Status: 07/08/2021 10:48 AM.
To this day there is speculation as to why the yacht “Estonia” sank in September 1994. Until recently, diving was prohibited. After the change in the law, now experts can find new facts.
Carsten Schmeister, ARD Studio Stockholm,
currently in hamburg
Dramatic emergency call from the bridge of “Estonia” at night during a heavy storm off the southern coast of Finland on September 28, 1994 – the last sign of life from the clock. The yacht enlisted, capsized, and sank quickly. 852 passengers and crew drowned, only 137 survived. The special thing is that the bow hatch had burst and in a short time a lot of water had entered the ship.
There are new references to the sinking of the “Estonia” yacht
Christopher Sell, ARD Stockholm, Daily News at 12:00 pm, 8 July 2021
a lot of research and a lot of theories
There were investigations and procedures, but in the end there were just too many theories: it was a design flaw, the front hatch was too weak, perhaps it was poorly maintained. Also in discussion were: sabotage, illegal military transport on board, spies, a hole in the hull.
Last autumn there were the first TV photos – taken by an underwater robot that was lowered into the wreck despite a diving ban: about four meters high and 1.20 meters wide at the widest point, partially broken. Made of broken metal. Experts believe that this may have happened when the ship hit the bottom or before the collision.
Christopher Sail, ARD Stockholm, on new investigation into the wreck of the “Estonia” yacht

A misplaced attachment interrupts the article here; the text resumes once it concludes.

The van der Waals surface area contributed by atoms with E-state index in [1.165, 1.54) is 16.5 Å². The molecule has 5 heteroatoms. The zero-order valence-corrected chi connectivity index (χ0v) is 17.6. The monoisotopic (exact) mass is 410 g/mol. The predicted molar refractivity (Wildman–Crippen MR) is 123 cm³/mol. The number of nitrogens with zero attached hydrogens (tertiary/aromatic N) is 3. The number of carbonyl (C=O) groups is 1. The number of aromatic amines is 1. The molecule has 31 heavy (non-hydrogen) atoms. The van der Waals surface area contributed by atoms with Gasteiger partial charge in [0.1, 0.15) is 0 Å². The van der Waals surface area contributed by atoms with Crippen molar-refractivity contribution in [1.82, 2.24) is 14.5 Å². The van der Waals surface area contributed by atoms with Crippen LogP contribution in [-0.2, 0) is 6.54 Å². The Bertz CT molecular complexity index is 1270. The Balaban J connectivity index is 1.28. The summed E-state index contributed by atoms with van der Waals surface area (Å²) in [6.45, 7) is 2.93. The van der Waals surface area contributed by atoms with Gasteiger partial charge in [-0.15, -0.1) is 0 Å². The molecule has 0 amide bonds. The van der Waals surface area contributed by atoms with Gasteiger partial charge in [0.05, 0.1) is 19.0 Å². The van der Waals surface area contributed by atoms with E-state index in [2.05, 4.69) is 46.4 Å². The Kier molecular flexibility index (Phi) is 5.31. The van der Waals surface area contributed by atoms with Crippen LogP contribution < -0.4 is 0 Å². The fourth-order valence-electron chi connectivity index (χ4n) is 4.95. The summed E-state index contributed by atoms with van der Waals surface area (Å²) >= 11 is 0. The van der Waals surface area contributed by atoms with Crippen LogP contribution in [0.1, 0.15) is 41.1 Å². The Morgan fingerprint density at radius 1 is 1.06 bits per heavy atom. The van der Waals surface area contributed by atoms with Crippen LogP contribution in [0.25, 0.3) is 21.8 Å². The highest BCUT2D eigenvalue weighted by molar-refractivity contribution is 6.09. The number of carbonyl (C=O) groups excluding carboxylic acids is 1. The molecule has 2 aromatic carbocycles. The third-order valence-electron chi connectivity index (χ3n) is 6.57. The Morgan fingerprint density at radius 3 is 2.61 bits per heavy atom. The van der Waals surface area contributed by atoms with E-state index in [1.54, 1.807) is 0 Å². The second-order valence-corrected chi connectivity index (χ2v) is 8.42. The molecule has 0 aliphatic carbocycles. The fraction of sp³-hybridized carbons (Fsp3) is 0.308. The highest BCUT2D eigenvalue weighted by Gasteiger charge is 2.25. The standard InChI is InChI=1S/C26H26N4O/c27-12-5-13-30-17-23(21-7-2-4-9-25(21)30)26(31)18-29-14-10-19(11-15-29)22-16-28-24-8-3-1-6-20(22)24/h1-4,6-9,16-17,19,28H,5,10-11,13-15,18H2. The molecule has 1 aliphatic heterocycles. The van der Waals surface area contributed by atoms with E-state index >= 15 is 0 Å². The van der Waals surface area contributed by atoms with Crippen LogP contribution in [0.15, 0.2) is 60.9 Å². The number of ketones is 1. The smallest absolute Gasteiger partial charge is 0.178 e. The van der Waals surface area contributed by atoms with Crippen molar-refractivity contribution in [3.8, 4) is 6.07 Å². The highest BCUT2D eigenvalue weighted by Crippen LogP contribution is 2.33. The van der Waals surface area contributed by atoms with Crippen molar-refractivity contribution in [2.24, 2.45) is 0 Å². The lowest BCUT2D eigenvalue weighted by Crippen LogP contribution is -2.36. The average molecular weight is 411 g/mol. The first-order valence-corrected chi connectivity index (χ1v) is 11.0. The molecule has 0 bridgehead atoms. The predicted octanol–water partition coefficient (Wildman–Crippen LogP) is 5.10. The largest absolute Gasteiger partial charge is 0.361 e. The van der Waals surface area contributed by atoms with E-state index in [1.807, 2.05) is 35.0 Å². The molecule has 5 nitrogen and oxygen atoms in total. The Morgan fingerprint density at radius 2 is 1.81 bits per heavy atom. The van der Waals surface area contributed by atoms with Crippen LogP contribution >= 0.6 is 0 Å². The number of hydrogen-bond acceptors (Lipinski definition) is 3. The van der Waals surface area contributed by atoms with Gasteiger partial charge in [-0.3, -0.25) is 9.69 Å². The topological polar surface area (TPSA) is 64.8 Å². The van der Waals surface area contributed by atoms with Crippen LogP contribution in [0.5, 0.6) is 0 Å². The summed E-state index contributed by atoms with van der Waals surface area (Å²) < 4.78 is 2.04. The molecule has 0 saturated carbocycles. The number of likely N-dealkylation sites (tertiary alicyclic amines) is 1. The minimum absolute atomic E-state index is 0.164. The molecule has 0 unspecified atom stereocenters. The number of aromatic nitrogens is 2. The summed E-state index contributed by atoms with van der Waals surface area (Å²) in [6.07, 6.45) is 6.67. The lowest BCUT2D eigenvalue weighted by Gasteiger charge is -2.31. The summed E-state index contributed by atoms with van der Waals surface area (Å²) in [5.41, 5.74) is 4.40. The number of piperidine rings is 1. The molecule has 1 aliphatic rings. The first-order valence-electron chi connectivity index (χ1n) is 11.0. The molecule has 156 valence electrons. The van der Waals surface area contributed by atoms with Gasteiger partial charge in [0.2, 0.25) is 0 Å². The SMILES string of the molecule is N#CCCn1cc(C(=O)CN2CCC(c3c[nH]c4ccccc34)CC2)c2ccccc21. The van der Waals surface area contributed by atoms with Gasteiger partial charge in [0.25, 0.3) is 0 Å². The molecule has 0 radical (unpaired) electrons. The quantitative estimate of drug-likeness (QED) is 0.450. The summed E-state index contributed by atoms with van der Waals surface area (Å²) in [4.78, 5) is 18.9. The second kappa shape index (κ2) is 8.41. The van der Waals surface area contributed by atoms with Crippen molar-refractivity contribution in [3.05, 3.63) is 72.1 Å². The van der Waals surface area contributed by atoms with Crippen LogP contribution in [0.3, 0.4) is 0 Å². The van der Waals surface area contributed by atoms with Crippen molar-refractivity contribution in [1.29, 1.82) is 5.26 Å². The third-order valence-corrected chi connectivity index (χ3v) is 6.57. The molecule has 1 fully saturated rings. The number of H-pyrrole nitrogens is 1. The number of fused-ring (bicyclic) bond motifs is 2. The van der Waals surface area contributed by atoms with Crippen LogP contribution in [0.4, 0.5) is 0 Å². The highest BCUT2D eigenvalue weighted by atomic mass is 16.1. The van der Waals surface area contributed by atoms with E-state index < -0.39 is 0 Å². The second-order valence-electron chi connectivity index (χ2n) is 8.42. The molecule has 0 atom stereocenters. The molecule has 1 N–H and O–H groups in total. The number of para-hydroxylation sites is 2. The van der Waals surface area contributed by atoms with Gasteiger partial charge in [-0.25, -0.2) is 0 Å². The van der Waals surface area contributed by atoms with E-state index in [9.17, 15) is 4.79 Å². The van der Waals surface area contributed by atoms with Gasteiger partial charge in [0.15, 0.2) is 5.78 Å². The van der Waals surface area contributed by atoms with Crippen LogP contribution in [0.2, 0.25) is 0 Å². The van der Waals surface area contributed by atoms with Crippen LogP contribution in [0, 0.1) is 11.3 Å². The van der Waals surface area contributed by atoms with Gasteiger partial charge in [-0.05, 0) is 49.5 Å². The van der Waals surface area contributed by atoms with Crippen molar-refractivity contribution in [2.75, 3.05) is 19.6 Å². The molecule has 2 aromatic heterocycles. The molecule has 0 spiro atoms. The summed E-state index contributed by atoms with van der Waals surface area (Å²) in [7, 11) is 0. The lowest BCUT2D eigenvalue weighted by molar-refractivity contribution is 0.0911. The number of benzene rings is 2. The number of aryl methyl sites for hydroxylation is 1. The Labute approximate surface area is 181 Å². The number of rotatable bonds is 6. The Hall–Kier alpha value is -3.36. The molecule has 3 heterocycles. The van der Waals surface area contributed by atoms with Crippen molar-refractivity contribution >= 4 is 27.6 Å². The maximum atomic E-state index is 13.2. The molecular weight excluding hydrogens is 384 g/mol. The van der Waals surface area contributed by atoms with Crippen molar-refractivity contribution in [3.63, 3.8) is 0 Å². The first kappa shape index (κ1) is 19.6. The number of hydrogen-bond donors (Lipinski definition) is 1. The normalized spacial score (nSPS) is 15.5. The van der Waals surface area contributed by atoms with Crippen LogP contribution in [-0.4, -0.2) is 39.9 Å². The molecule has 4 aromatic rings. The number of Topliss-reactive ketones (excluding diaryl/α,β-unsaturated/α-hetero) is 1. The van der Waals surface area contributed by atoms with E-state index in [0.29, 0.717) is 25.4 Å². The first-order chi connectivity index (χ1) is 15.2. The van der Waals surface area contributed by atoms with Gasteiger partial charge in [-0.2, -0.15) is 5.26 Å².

tagschaus24 12:00 pm, July 8, 2021
“Everything points to a battleship”
Lars ngström is a former member of the Reichstag in Sweden. He quickly questioned the “bow flap theory”: “Calculations suggest that the hole may have been caused by something larger with a weight of 1,000 to 3,000 tons and a travel of one and a half to four nautical miles. So it was not a container.” Whose weight does not exceed 30 tons. It must have been a ship. A civilian ship would have no reason to keep it a secret, so everything points to a warship.”
There are also rumors of a submarine. “Estonia” is a burial site, until recently a general diving ban was in effect. But now Sweden, Finland and Estonia have changed the relevant laws, paving the way for a new official wreck investigation. It is starting today.
First without diver and without robot
Jonas Backstrand is the head of the Swedish Average Commission and is happy that it is starting: “I think you will have to check the new information that there are holes on the starboard side, to see how and why they came. So that assessment Instead of speculation, come out on the basis of facts.”
However, the start of the campaign, which is estimated to cost around €5.5 million, is quite unpredictable. It starts with no diver and no robot. You want to get a first impression of the area and the location of the debris. Both are likely to change since the sinking.
“We will now use different methods, such as echo sounders and sonar, to document conditions on the ship and on the ocean floor,” Backstrand explains. “Then in the spring we will use special cameras to get more accurate images.”
Hundreds of individual shots for the complete picture
This is exactly what experts are lacking: an overall picture of the wreck, its location and its exact damage. And this is difficult in the Baltic Sea with generally poor visibility. To do this, the computer must combine hundreds of different images.
But it will take time. The preliminary exam alone is planned by autumn. Concrete results should be available at the earliest in the coming year. Still, it is not certain that the Estonia mystery will be solved. After all, you’re looking for facts, it says on average commission, and not a criminal.